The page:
Ole Miss head coach Hugh Freeze approached Lodge about a possible redshirt in his freshman season, citing the depth of the Rebel wide receivers, as well as the development advantages of a year in the strength and conditioning program. A season to sit and learn, all the while adding much-needed bulk to his then-thin frame, would be far more beneficial than back-end rotational appearances and mop-up duty on Saturdays.
But Lodge, a former five-star prospect and rated the second-best wide receiver in the country in his recruiting class by Scout.com., wanted to play.
“I don’t think it was a right or wrong decision because I still went in on Fridays and did the workout all the redshirts did,” he said. “I think it was a learning experience for me. I went out and got a feel for the stadiums that I have to play in in the near future. It’s a learning experience. I don’t think it’s a right or wrong decision.”
The 6-foot-2, 190-pound Lodge ended up a bit lost in the numbers. The Ole Miss passing game leaned on its veterans in Laquon Treadwell and Cody Core, as well as Damore’ea Stringfellow, Quincy Adeboyejo, Markell Pack and tight end Evan Engram.
Lodge played in eight games as a little-used reserve wide receiver and on special teams. He made his only catch in the team’s season-opening win over UT-Martin, a 12-yard touchdown. He never saw the football, or the end zone, again. He finished 18th on the team in receiving yards, one spot behind reserve Trey Bledsoe, and three off the pace of now-departed defensive tackle Robert Nkemdiche.
“When I first came in I didn’t take it seriously and didn’t know all the plays,” he said. “I was out there lost. Coming in highly recruited and having to step down a little bit took a toll on me. But I took the offseason and got in the playbook very hard and worked out. I took a couple learning tips from Laquon and I’m ready now.”
Treadwell left following a junior season that saw the first-ever Ole Miss Biletnikoff Award finalist top all SEC players with 1,153 receiving yards and 11 touchdown catches. He was second in the conference with 82 catches, and he established single-season school records for receptions, receptions per game, receiving yards, receiving yards per game, touchdown catches and 100-yard receiving games.
He was drafted by the Minnesota Vikings in the first round of the NFL Draft in April .
Lodge said he learned hard work from Treadwell, that catching a few extra passes a day on his own wasn’t enough. That hours spent in the film room are equally as important as those on the practice field.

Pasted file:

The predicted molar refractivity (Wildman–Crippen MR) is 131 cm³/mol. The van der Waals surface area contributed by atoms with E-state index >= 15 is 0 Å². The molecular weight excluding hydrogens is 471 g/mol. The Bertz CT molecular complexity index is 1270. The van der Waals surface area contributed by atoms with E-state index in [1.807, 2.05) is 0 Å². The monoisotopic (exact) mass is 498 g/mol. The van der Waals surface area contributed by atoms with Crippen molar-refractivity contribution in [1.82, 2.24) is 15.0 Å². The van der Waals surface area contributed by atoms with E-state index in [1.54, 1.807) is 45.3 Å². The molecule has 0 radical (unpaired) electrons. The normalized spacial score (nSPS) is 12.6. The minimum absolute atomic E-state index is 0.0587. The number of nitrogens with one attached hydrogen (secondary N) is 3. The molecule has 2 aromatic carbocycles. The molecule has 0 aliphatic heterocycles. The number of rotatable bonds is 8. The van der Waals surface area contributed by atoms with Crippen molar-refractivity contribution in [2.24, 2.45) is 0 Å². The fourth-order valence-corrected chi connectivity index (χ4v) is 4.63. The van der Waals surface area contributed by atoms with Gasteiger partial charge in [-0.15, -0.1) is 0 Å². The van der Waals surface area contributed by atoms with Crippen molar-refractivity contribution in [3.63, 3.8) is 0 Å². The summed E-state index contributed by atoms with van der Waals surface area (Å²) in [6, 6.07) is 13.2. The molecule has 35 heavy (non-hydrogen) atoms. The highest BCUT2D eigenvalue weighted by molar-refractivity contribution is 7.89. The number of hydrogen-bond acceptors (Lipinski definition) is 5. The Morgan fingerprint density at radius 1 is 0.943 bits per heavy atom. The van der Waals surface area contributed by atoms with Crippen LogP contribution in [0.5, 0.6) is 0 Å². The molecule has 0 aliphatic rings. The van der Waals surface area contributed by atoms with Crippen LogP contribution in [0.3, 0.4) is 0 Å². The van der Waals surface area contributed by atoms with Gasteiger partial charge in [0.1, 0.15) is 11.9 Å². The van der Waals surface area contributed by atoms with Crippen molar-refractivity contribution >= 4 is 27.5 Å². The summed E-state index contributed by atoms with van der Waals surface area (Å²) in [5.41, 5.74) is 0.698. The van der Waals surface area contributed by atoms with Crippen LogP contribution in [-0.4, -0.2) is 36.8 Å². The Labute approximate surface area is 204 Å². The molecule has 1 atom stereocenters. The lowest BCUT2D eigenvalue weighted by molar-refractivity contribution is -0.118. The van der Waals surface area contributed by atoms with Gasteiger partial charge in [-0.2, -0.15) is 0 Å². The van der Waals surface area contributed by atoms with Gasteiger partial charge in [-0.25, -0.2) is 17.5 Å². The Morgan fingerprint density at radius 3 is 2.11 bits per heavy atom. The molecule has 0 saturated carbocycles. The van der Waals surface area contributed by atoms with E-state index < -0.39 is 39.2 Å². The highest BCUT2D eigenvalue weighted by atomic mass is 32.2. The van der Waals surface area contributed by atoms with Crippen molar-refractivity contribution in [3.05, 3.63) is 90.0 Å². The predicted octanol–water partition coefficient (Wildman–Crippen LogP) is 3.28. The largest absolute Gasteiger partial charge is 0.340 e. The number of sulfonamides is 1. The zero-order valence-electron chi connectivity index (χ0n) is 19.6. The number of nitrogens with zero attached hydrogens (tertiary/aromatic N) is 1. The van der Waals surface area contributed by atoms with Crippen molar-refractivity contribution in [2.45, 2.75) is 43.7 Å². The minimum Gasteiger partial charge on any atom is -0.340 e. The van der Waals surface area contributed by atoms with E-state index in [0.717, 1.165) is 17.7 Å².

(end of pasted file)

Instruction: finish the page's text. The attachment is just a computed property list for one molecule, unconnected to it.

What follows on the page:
He catches 100 balls a day now, and he said recently held a five-hour film session with Ole Miss quarterback Chad Kelly studying Florida State. The Rebels take on the Seminoles Sept. 5 in Orlando, Fla., to kick off the 2016 season.
“You have to learn coverages and defenses,” Lodge said. “You have to learn what the defender is going to do and how he plays. It’s just a lot. It’s just staying consistent and learning more coverages and plays. It’s getting a feel for the game.
“This time last year (the new mindset) really set in. The end of fall camp when (Freeze) gave me the option to redshirt or not, I knew I had to mentally get myself ready. I had to grow up and mature. He’s not going to put me out there on the field if he can’t trust me. I knew the only way I’d be able to go out there and make plays is if I matured and got right mentally.”
Freeze saw a change in Lodge in the spring, and Lodge has carried over his new approach in fall camp. Ole Miss is two weeks into August practices. Lodge is currently running with the first-team offense.
“Really pleased,” Freeze said of Lodge. “I think he’s maturing nicely as a teammate and as a person. I’ve been really pleased with his performance.
“He and I had several individual meetings. One of our goals this year is to be a team that is very connected. We’ve done a few exercises that I think have been fun and good throughout camp. I kind of started them last spring with him and kind of tested it on him in some one-on-one meetings with me. I think it’s really let some walls come down and let him be transparent with where he is.”
On the loss of Markell Pack to injury:
“We have a lot of guys who can rotate in and out, so we just switch guys at spots. Quincy (Adeboyejo) still plays outside, but he has been working slot a little more. Him being out is kind of devastating, but we have a lot of guys who can step in and take over.”
On the freshmen wide receivers:
“They all look well developed and don’t look like high school receivers at all. They look pretty good but have a lot to learn and pick up to the pace of the game.”
On the offense in camp compared to last year:
“We are a different team and we have different players. We have a lot of different type of receivers who can do different things. We are just progressing and figuring out what we’re good at and utilizing everyone.”
“That comes from all the hard work that comes from the summer. We put in more hours than ever before with coach Jackson. He said a lot of extra work going on. That contributes to how good we’re connecting.”
On freshman QB Shea Patterson:
“He’s going to be pretty good, has a quick release, man. It’s always a spiral, no matter where the ball is. He looks pretty good and I’m excited to catch balls from him in the future.”
On different mindset opening with FSU:
“I don’t think so. We approach every game the same. We have to bring it every game week in and week out whether we are playing an SEC school or non-SEC school, big game or little game. We have to bring it every week to be best team we can be.”
On what separates him from his fellow Ole Miss WRs:
“We are all different in our own way. I take the ball at its highest point. I’m a student of the game. We are all different.: